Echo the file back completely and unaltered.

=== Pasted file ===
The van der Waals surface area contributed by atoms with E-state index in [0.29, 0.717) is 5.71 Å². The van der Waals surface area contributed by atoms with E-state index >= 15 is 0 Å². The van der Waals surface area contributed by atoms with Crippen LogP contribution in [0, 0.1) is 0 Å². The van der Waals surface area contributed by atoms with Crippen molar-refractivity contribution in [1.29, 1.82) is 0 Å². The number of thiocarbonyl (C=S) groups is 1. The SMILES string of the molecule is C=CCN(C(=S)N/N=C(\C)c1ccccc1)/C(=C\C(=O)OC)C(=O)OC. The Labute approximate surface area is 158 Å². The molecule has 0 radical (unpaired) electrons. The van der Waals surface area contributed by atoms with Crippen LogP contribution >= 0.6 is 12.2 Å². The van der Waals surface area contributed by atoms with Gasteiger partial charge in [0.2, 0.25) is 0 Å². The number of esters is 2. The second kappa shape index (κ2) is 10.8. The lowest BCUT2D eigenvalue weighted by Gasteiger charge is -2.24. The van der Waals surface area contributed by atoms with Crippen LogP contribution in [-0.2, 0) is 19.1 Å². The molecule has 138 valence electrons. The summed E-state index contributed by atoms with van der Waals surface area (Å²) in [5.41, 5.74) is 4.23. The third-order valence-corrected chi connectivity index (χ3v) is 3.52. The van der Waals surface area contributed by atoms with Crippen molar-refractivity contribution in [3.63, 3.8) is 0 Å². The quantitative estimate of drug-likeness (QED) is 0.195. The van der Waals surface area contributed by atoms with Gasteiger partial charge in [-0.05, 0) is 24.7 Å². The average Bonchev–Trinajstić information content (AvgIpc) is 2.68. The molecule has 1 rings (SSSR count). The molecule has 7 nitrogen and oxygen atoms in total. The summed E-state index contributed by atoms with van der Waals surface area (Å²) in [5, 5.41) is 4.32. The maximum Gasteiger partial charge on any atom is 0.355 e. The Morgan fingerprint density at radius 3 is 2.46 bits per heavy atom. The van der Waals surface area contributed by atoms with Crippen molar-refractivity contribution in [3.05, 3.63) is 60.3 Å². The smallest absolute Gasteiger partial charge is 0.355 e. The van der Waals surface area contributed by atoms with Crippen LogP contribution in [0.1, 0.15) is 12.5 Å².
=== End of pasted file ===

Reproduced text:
The van der Waals surface area contributed by atoms with E-state index in [0.29, 0.717) is 5.71 Å². The van der Waals surface area contributed by atoms with E-state index >= 15 is 0 Å². The van der Waals surface area contributed by atoms with Crippen LogP contribution in [0, 0.1) is 0 Å². The van der Waals surface area contributed by atoms with Crippen molar-refractivity contribution in [1.29, 1.82) is 0 Å². The number of thiocarbonyl (C=S) groups is 1. The SMILES string of the molecule is C=CCN(C(=S)N/N=C(\C)c1ccccc1)/C(=C\C(=O)OC)C(=O)OC. The Labute approximate surface area is 158 Å². The molecule has 0 radical (unpaired) electrons. The van der Waals surface area contributed by atoms with Crippen LogP contribution >= 0.6 is 12.2 Å². The van der Waals surface area contributed by atoms with Gasteiger partial charge in [0.2, 0.25) is 0 Å². The number of esters is 2. The second kappa shape index (κ2) is 10.8. The lowest BCUT2D eigenvalue weighted by Gasteiger charge is -2.24. The van der Waals surface area contributed by atoms with Crippen LogP contribution in [-0.2, 0) is 19.1 Å². The molecule has 138 valence electrons. The summed E-state index contributed by atoms with van der Waals surface area (Å²) in [5.41, 5.74) is 4.23. The third-order valence-corrected chi connectivity index (χ3v) is 3.52. The van der Waals surface area contributed by atoms with Crippen molar-refractivity contribution in [3.63, 3.8) is 0 Å². The quantitative estimate of drug-likeness (QED) is 0.195. The van der Waals surface area contributed by atoms with Gasteiger partial charge in [-0.05, 0) is 24.7 Å². The average Bonchev–Trinajstić information content (AvgIpc) is 2.68. The molecule has 1 rings (SSSR count). The molecule has 7 nitrogen and oxygen atoms in total. The summed E-state index contributed by atoms with van der Waals surface area (Å²) in [5, 5.41) is 4.32. The maximum Gasteiger partial charge on any atom is 0.355 e. The Morgan fingerprint density at radius 3 is 2.46 bits per heavy atom. The van der Waals surface area contributed by atoms with Crippen molar-refractivity contribution in [3.05, 3.63) is 60.3 Å². The smallest absolute Gasteiger partial charge is 0.355 e. The van der Waals surface area contributed by atoms with Crippen LogP contribution in [0.1, 0.15) is 12.5 Å².